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Originally Posted by JPA Cate View Post
I understand "bucket and chuck it" just fine, but would one do that on the Great Lakes, which are water supply for quite a few people? they are a zero discharge zone, as I understand it. In addition, I was once too weak from the flu to have taken the bowl outside to chuck...it had to go out through the toilet in that case. It's chewed, it doesn't clog a normal boat toilet.

One, of course, might "bucket and chuck it", anyhow, but one could hardly recommend that to others!

Oookay, I guess if it gets too moist (and smell would warn you), adding more dessicator would be the way to go. Mmmmm.

Ann
If you lean over the rail and vomit directly, you can legally do it in no discharge zones.
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Old 15-05-2018, 05:58   #40
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Re: Composting toilet: rules, regulations, and "real life" use etc.?

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If you lean over the rail and vomit directly, you can legally do it in no discharge zones.
its also legal if you hang your cheeks over the rail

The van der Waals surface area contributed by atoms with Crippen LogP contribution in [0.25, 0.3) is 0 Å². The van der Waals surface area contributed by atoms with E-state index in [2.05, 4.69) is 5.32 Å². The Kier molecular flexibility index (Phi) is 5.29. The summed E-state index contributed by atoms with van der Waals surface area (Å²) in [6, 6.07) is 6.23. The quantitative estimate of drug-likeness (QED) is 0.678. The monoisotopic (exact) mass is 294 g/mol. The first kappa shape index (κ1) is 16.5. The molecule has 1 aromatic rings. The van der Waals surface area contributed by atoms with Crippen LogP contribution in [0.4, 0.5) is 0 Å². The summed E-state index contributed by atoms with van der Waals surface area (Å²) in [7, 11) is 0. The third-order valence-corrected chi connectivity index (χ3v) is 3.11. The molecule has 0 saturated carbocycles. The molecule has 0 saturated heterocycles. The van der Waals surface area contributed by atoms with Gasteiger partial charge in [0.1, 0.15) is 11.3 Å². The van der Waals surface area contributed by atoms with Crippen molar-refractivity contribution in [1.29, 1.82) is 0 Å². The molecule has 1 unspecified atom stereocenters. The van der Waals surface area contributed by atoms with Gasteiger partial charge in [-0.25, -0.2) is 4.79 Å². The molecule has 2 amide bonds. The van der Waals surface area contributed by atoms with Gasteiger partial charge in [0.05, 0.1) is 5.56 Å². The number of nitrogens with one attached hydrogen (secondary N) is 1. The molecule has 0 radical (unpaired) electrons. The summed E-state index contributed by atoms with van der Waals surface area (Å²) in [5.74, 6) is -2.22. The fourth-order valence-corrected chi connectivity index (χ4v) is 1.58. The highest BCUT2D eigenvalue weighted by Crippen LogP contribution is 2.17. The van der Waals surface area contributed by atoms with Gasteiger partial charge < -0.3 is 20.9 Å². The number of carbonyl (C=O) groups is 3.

But might be a bit chilly . ( the flu is primarily a wintertime gig)
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Old 15-05-2018, 07:46   #41
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Re: Comosting toilet: rules, regulations, and "real life" use etc.?

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It is a Type III head, so perfectly legal in all USA waters. However, you cannot dump anything over the side, and that includes the urine bucket. Canada is similar. Canít speak about other places, but most countries are either far less restrictive in general, or follow the American lead.
So what do you do with the urine bucket at anchor? Do you have a "holding tank" for it?

Jim
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Old 15-05-2018, 07:55   #42
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Re: Composting toilet: rules, regulations, and "real life" use etc.?